News ID: 208133
Published: 1127 GMT January 15, 2018

Nadal, Dimitrov through; V. Williams knocked out of Australian Open

Nadal, Dimitrov through; V. Williams knocked out of Australian Open
Rafa Nadal plays a backhand shot against Victor Estrella Burgos in an Australian Open first-round match in Melbourne on January 15, 2018.

World number one Rafael Nadal powered into the Australian Open second round with a routine win over the Dominican Republic's Victor Estrella Burgos.

The Spaniard, who had not played a tournament match since suffering a knee injury in November, won 6-1, 6-1, 6-1, BBC reported.

"I'm very happy to be back, it's a very important beginning for me," he said.

"I want to enjoy every moment I'm here on this court."

Third seed Grigor Dimitrov and in-form Australian Nick Kyrgios also advanced, but eighth seed Jack Sock was one of 10 American men and women to lose.

Sock went down 6-1, 7-6 (7-4), 5-7, 6-3 to world number 41 Yuichi Sugita, and 16th seed John Isner lost 6-4, 3-6, 6-3, 6-3 to Australia's Matthew Ebden.

Nadal, aiming for a 17th Grand Slam title and a second in Australia, was hampered by a knee injury at the end of the 2017 season.

But the Spaniard, who was beaten by Roger Federer in last year's final, got off to a perfect start and raced to victory over the 37-year-old in 94 minutes on Rod Laver Arena.

The world number one will play Leonardo Mayer of Argentina next.

Bulgarian Dimitrov, 26, went through with a 6-3, 6-2, 6-2 win over Austrian Dennis Novak in one hour 38 minutes.

Kyrgios, the top-seeded Australian in the men's draw at 17, enjoyed a straightforward 6-1 6-2 6-4 victory over Brazil's Rogerio Dutra Silva.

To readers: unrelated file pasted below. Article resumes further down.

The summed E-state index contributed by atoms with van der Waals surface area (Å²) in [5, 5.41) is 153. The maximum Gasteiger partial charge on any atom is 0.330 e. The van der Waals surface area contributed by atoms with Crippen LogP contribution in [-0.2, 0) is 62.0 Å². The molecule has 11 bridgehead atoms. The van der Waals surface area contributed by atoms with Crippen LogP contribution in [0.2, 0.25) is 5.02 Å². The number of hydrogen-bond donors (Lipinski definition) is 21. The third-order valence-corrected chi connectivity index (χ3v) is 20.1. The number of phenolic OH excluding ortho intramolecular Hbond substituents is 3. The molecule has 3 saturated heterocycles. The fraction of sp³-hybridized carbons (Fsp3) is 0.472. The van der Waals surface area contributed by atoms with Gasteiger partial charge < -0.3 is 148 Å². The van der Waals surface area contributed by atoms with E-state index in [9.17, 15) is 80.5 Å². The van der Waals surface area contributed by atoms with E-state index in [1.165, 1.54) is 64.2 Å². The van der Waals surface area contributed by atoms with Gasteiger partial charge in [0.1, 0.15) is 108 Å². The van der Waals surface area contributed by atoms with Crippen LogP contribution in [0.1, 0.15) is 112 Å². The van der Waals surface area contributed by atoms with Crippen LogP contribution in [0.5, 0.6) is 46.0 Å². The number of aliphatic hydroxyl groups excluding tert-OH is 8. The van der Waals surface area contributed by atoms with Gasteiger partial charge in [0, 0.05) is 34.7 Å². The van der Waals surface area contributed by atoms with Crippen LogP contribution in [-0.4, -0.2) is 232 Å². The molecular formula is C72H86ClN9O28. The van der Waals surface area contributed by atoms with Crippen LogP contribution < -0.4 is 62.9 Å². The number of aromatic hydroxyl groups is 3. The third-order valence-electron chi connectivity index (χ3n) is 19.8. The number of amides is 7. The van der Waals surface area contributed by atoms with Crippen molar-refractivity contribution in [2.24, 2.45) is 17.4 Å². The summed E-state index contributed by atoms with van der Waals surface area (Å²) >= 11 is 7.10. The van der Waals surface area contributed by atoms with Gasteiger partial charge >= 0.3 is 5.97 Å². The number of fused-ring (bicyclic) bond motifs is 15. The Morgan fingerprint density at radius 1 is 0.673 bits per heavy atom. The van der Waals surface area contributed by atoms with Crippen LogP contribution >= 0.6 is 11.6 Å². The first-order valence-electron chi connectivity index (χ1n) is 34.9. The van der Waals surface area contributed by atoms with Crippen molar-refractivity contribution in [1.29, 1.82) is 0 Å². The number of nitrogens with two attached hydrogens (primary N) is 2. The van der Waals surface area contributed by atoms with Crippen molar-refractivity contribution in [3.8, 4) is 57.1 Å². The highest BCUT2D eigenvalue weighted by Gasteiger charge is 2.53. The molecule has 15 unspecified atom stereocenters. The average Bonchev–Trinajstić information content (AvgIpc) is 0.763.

Croatia's sixth seed Marin Cilic beat Canadian qualifier Vasek Pospisil 6-2, 6-2, 4-6, 7-6 (7-5).


Early exit


Swiss Belinda Bencic sent an early shockwave through the Australian Open on Monday by toppling last year’s finalist Venus Williams on an opening day of carnage for American tennis.

With defending champion and new mum Serena absent, 20-year-old Bencic’s brilliant 6-3, 7-5 win under the Rod Laver Arena roof ensured there would not be a Williams sister in the second round of the tournament for the first time in over 20 years.

It also continued a bleak day for the United States, with three of their four women’s semifinalists from Flushing Meadows last year falling at the first hurdle.

US Open champion Sloane Stephens tumbled in three sets against China’s plucky Zhang Shuai, before 10th seed Coco Vandeweghe was sent packing in two by Hungary’s Timea Babos.

For former world number seven Bencic, victory was another step on an impressive comeback trail from a wrist surgery that saw her tumble out of the top 300 last year before her return in September.

 “I think (before) I had a little bit too much respect, played a little bit careful and safe,” Bencic, who was a toddler when Venus won her first grand slam at Wimbledon in 2000, told reporters.

“This time, I really tried to come out and, you know, hit it big. Also tactically be smart on the court.”

Now ranked 78th, Bencic teamed up with Roger Federer to win the Hopman Cup for Switzerland in the lead-up and was thrilled to have the defending champion’s parents watching from her players’ box as she worked over Williams in less than two hours.

Federer’s parents are used to seeing wins and Bencic did not disappoint, playing the 37-year-old American to perfection.

Soaking up the fifth seed’s firepower, she counter-punched brilliantly to seal the match with a pair of rasping forehand winners.



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